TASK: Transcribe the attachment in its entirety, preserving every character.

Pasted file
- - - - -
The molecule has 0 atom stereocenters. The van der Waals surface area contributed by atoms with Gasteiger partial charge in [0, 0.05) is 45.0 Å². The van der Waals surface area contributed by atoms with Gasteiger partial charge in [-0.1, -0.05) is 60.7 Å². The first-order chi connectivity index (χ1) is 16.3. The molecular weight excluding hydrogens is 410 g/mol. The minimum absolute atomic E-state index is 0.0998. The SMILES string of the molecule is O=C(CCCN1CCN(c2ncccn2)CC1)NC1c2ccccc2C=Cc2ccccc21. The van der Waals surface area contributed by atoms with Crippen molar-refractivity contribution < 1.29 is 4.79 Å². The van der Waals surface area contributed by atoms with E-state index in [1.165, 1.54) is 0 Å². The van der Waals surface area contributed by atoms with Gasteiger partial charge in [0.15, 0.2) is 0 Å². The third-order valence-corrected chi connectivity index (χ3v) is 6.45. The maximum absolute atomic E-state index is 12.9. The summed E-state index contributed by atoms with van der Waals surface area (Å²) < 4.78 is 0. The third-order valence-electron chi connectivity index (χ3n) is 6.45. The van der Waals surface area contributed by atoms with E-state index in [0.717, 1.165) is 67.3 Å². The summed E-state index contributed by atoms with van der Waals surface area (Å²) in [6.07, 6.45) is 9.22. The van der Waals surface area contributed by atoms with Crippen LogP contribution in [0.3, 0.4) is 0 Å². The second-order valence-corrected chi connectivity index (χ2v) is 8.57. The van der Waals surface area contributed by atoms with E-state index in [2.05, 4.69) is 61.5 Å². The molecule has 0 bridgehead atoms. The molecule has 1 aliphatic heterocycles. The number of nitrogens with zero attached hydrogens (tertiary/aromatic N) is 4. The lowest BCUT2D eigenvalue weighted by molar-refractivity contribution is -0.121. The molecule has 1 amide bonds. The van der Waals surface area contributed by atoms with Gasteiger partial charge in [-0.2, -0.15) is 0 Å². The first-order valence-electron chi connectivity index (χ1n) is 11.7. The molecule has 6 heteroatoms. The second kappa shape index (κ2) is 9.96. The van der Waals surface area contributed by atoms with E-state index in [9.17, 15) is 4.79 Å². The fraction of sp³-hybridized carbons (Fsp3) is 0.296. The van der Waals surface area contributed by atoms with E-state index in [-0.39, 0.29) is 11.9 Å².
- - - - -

The molecule has 0 atom stereocenters. The van der Waals surface area contributed by atoms with Gasteiger partial charge in [0, 0.05) is 45.0 Å². The van der Waals surface area contributed by atoms with Gasteiger partial charge in [-0.1, -0.05) is 60.7 Å². The first-order chi connectivity index (χ1) is 16.3. The molecular weight excluding hydrogens is 410 g/mol. The minimum absolute atomic E-state index is 0.0998. The SMILES string of the molecule is O=C(CCCN1CCN(c2ncccn2)CC1)NC1c2ccccc2C=Cc2ccccc21. The van der Waals surface area contributed by atoms with Crippen molar-refractivity contribution < 1.29 is 4.79 Å². The van der Waals surface area contributed by atoms with E-state index in [1.165, 1.54) is 0 Å². The van der Waals surface area contributed by atoms with Gasteiger partial charge in [0.15, 0.2) is 0 Å². The third-order valence-corrected chi connectivity index (χ3v) is 6.45. The maximum absolute atomic E-state index is 12.9. The summed E-state index contributed by atoms with van der Waals surface area (Å²) < 4.78 is 0. The third-order valence-electron chi connectivity index (χ3n) is 6.45. The van der Waals surface area contributed by atoms with E-state index in [0.717, 1.165) is 67.3 Å². The summed E-state index contributed by atoms with van der Waals surface area (Å²) in [6.07, 6.45) is 9.22. The van der Waals surface area contributed by atoms with Crippen LogP contribution in [0.3, 0.4) is 0 Å². The second-order valence-corrected chi connectivity index (χ2v) is 8.57. The van der Waals surface area contributed by atoms with E-state index in [2.05, 4.69) is 61.5 Å². The molecule has 0 bridgehead atoms. The molecule has 1 aliphatic heterocycles. The number of nitrogens with zero attached hydrogens (tertiary/aromatic N) is 4. The lowest BCUT2D eigenvalue weighted by molar-refractivity contribution is -0.121. The molecule has 1 amide bonds. The van der Waals surface area contributed by atoms with Gasteiger partial charge in [-0.2, -0.15) is 0 Å². The first-order valence-electron chi connectivity index (χ1n) is 11.7. The molecule has 6 heteroatoms. The second kappa shape index (κ2) is 9.96. The van der Waals surface area contributed by atoms with E-state index in [9.17, 15) is 4.79 Å². The fraction of sp³-hybridized carbons (Fsp3) is 0.296. The van der Waals surface area contributed by atoms with E-state index in [-0.39, 0.29) is 11.9 Å².